Managing March Network Madness
Ahh, March Madness. For those who enjoy it, the NCAA tournament is a weekslong holiday observed with joy at each tipoff. For network administrators and those suffering the pains of slow connections, it’s nothing to celebrate.
Last year’s NCAA Championship game netted CBS 9.8 million television viewers — the second highest viewership since 1993 — according to Nielsen ratings. But savvy sports watchers know that to get the games they want, relying on live broadcast isn’t always going to satisfy — and that’s where live streaming comes in. And most likely — since many of the first round games happen during the work day — you’ll need to find ways to discreetly get real time scores or catch clips while being productive. And the total impact to the network because of this can be catastrophic.
According to NetworkWorld in 2014: CBS Sports and the NCAA saw a 47% increase in visits during the first three rounds alone, reaching 26.7 million visits and streaming 10.3 million hours of streaming video in about seven days. That’s three times the viewership on television, and this figure doesn’t account for sports sites like ESPN.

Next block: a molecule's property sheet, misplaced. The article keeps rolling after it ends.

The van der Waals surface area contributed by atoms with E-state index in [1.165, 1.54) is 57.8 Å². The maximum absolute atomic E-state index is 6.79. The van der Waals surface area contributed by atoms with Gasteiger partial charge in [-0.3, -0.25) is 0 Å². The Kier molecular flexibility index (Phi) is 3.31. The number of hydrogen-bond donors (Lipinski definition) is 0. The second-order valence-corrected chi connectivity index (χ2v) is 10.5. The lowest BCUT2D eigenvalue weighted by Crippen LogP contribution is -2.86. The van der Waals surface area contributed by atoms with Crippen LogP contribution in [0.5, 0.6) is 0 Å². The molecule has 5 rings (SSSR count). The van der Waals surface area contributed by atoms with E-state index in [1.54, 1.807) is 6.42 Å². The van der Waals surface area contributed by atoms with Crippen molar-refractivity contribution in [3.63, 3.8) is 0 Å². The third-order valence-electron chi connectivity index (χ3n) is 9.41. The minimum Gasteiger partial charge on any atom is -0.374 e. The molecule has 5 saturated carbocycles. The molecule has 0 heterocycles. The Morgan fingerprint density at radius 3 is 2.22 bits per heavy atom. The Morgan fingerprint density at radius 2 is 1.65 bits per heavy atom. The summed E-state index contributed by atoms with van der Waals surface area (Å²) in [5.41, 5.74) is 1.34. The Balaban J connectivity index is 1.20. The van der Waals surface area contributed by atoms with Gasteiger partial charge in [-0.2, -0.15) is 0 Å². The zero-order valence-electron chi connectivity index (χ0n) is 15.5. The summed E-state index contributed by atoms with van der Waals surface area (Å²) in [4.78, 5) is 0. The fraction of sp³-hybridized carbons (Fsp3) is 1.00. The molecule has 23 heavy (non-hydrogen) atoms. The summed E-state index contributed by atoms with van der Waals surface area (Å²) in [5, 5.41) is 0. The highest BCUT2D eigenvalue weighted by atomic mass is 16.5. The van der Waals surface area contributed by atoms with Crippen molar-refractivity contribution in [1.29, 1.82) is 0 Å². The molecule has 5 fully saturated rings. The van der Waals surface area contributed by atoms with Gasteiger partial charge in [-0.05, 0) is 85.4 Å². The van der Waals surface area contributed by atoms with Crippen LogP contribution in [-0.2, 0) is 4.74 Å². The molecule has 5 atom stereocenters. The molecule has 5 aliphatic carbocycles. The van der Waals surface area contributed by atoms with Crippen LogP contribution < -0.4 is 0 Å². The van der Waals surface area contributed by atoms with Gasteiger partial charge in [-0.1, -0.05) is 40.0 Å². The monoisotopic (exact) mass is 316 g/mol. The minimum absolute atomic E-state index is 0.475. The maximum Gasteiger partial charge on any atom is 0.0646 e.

Matthew Skaff, director of IT, networking at Insight, is well acquainted with March Madness, but he’s no bracketologist. Instead, he and his team are the ones working to ensure that critical business functions get network priority and run smoothly. So, events like the Olympics, the World Cup, NHL Playoffs and March Madness present some challenges. But Skaff has an easy solution: “Work from home and use the VPN to login to work if you can…pending manager approval, of course.”
Since March Madness is a cultural phenomenon that extends past die-hard sports fans and into the collective conscious, network administrators need to plan for the fact that — even with a robust mobility program and supportive managers — a number of devices will be accessing broadband siphoning content from the Internet during tournament game days.
Carlos Sotero, director of IT, data center at Insight, offers this long-term approach, “Segregate data on the network so that business functions get priority. Other network areas can be dedicated to pulling down content so that they don’t impact mission critical systems.” And for game day he adds, “Stream games from a couple laptops into a community area. Get some snacks, make it social and take pressure off the network.”
Skaff and Sotero both agree that the first step is accepting that you’ll never be able to control network traffic completely and that the best approach is to protect critical functions first. Then find ways for people to get the content they’re going to access anyway, whether it’s from a corporate or personal device.